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Splunk Lantern

Spoolsv suspicious loaded modules


Some attacks such as PrintNightmare perform module loads into Spoolsv.exe based on dll loading from a specific path. This search detects the loaded modules made by spoolsv.exe after the exploitation.


  1. Ensure you have at least version 6.0.4.
  2. Run the following search. You can optimize it by specifying an index and adjusting the time range.
sourcetype=XmlWinEventLog:Microsoft-Windows-Sysmon/Operational OR source=XmlWinEventLog:Microsoft-Windows-Sysmon/Operational 
EventCode=7 Image ="*\\spoolsv.exe" ImageLoaded="*\\Windows\\System32\\spool\\drivers\\x64\\*"
ImageLoaded = "*.dll" 
| stats dc(ImageLoaded) AS countImgloaded values(ImageLoaded) AS ImgLoaded count min(_time) AS firstTime max(_time) AS lastTime BY Image Computer EventCode 
| where countImgloaded >= 3

Search explanation

The table provides an explanation of what each part of this search achieves. You can adjust this query based on the specifics of your environment.

Splunk Search Explanation
sourcetype=XmlWinEventLog:Microsoft-Windows-Sysmon/Operational OR 
Search Sysmon operational data.
EventCode=7 Search for when a module is loaded in a specific process.
Image ="*\\spoolsv.exe" ImageLoaded="*\\Windows\\System32\\spool\\drivers\\x64\\*" ImageLoaded = "*.dll" Search for modules related to spoolsv.exe.
| stats dc(ImageLoaded) AS countImgloaded values(ImageLoaded) AS ImgLoaded count min(_time) AS firstTime max(_time) AS lastTime BY Image Computer EventCode  Return the number of times each distinct image was loaded, the name of image loaded, and the first and last time each image was loaded, renaming the fields as shown. Then  sort the results by the computer and the event code.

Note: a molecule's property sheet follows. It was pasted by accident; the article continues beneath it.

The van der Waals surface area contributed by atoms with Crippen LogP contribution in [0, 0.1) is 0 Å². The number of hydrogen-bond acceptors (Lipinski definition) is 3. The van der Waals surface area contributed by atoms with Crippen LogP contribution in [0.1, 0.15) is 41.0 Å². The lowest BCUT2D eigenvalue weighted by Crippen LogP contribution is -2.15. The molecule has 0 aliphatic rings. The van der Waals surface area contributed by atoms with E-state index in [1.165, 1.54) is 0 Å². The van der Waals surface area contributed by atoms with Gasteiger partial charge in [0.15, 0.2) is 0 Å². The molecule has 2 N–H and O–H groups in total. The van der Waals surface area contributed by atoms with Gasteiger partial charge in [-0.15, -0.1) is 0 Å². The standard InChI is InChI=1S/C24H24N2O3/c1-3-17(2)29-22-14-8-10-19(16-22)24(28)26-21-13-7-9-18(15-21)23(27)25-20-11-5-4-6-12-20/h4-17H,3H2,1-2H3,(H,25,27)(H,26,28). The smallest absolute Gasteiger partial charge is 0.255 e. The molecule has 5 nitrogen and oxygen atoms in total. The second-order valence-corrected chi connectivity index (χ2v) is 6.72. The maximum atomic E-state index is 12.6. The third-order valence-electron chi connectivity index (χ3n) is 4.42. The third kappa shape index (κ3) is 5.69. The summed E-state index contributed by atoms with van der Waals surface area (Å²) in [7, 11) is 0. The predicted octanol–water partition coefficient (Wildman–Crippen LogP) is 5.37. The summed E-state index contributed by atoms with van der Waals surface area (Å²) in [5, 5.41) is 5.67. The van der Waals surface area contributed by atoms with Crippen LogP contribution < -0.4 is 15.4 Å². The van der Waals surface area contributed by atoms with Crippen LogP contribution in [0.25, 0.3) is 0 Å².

| where countImgloaded >= 3 Return results only when 3 or more modules are loaded by the exploit (unidrv.dll, kernelbase.dll, and the suspect dll) at the same time in the specific target folder. 

Next steps

Ensure you filter for false positives on this search. 

During triage, isolate the endpoint and review for source of exploitation. Capture any additional file modification events.

If your results indicate an attack has occurred, the host or computer where the vulnerability is detected needs to be further investigated and remediated according to your response plan. This involves a final step of re-imaging the system with a known good system build after investigation.

Finally, you might be interested in other processes associated with the Detecting print spooler attacks use case.